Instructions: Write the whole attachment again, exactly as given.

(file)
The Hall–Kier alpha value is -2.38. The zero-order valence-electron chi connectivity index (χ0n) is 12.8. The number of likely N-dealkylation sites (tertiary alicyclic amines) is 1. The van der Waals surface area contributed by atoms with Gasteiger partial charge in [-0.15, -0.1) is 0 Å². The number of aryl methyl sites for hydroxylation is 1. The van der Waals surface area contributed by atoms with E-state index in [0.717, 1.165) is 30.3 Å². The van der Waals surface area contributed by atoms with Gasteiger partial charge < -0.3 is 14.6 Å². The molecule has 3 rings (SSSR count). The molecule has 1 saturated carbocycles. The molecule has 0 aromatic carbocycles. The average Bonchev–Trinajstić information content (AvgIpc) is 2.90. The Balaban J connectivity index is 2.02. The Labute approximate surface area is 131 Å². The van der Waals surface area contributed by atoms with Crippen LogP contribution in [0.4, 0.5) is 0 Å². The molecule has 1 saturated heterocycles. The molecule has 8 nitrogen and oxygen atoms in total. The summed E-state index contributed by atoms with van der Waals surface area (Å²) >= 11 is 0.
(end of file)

The Hall–Kier alpha value is -2.38. The zero-order valence-electron chi connectivity index (χ0n) is 12.8. The number of likely N-dealkylation sites (tertiary alicyclic amines) is 1. The van der Waals surface area contributed by atoms with Gasteiger partial charge in [-0.15, -0.1) is 0 Å². The number of aryl methyl sites for hydroxylation is 1. The van der Waals surface area contributed by atoms with E-state index in [0.717, 1.165) is 30.3 Å². The van der Waals surface area contributed by atoms with Gasteiger partial charge < -0.3 is 14.6 Å². The molecule has 3 rings (SSSR count). The molecule has 1 saturated carbocycles. The molecule has 0 aromatic carbocycles. The average Bonchev–Trinajstić information content (AvgIpc) is 2.90. The Balaban J connectivity index is 2.02. The Labute approximate surface area is 131 Å². The van der Waals surface area contributed by atoms with Crippen LogP contribution in [0.4, 0.5) is 0 Å². The molecule has 1 saturated heterocycles. The molecule has 8 nitrogen and oxygen atoms in total. The summed E-state index contributed by atoms with van der Waals surface area (Å²) >= 11 is 0.